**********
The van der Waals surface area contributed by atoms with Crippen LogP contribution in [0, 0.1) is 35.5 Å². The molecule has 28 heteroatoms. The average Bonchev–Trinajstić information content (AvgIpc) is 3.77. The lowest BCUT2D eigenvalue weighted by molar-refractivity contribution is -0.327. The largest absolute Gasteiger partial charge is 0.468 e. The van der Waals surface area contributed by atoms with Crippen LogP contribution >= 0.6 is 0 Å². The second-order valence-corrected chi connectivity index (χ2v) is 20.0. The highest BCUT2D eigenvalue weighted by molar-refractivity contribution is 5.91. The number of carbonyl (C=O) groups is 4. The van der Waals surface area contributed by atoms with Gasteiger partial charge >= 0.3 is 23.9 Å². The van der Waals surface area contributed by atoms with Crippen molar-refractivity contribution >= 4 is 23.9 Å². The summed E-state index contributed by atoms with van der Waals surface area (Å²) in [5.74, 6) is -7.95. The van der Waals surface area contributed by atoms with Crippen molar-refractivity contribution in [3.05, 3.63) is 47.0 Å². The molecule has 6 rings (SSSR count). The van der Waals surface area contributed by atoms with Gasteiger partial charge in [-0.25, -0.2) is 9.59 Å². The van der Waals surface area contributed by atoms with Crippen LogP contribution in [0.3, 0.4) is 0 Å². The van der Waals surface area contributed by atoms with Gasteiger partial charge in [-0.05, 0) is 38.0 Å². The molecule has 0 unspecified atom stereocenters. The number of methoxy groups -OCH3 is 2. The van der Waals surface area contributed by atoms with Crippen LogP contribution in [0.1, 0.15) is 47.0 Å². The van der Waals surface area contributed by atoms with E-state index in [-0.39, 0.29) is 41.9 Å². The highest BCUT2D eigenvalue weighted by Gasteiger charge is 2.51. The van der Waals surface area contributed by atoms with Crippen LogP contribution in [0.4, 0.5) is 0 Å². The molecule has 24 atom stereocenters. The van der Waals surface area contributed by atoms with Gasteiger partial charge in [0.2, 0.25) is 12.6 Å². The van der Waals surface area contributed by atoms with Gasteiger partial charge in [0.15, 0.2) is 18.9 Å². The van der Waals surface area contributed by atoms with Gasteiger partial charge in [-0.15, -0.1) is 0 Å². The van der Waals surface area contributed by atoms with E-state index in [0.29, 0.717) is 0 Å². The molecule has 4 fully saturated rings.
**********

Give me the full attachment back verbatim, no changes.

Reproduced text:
The van der Waals surface area contributed by atoms with Crippen LogP contribution in [0, 0.1) is 35.5 Å². The molecule has 28 heteroatoms. The average Bonchev–Trinajstić information content (AvgIpc) is 3.77. The lowest BCUT2D eigenvalue weighted by molar-refractivity contribution is -0.327. The largest absolute Gasteiger partial charge is 0.468 e. The van der Waals surface area contributed by atoms with Crippen LogP contribution >= 0.6 is 0 Å². The second-order valence-corrected chi connectivity index (χ2v) is 20.0. The highest BCUT2D eigenvalue weighted by molar-refractivity contribution is 5.91. The number of carbonyl (C=O) groups is 4. The van der Waals surface area contributed by atoms with Gasteiger partial charge >= 0.3 is 23.9 Å². The van der Waals surface area contributed by atoms with Crippen molar-refractivity contribution >= 4 is 23.9 Å². The summed E-state index contributed by atoms with van der Waals surface area (Å²) in [5.74, 6) is -7.95. The van der Waals surface area contributed by atoms with Crippen molar-refractivity contribution in [3.05, 3.63) is 47.0 Å². The molecule has 6 rings (SSSR count). The van der Waals surface area contributed by atoms with Gasteiger partial charge in [-0.25, -0.2) is 9.59 Å². The van der Waals surface area contributed by atoms with Crippen LogP contribution in [0.3, 0.4) is 0 Å². The van der Waals surface area contributed by atoms with Gasteiger partial charge in [-0.05, 0) is 38.0 Å². The molecule has 0 unspecified atom stereocenters. The number of methoxy groups -OCH3 is 2. The van der Waals surface area contributed by atoms with Crippen LogP contribution in [0.1, 0.15) is 47.0 Å². The van der Waals surface area contributed by atoms with E-state index in [-0.39, 0.29) is 41.9 Å². The highest BCUT2D eigenvalue weighted by Gasteiger charge is 2.51. The van der Waals surface area contributed by atoms with Crippen LogP contribution in [0.4, 0.5) is 0 Å². The molecule has 24 atom stereocenters. The van der Waals surface area contributed by atoms with Gasteiger partial charge in [0.2, 0.25) is 12.6 Å². The van der Waals surface area contributed by atoms with Gasteiger partial charge in [0.15, 0.2) is 18.9 Å². The van der Waals surface area contributed by atoms with Gasteiger partial charge in [-0.15, -0.1) is 0 Å². The van der Waals surface area contributed by atoms with E-state index in [0.29, 0.717) is 0 Å². The molecule has 4 fully saturated rings.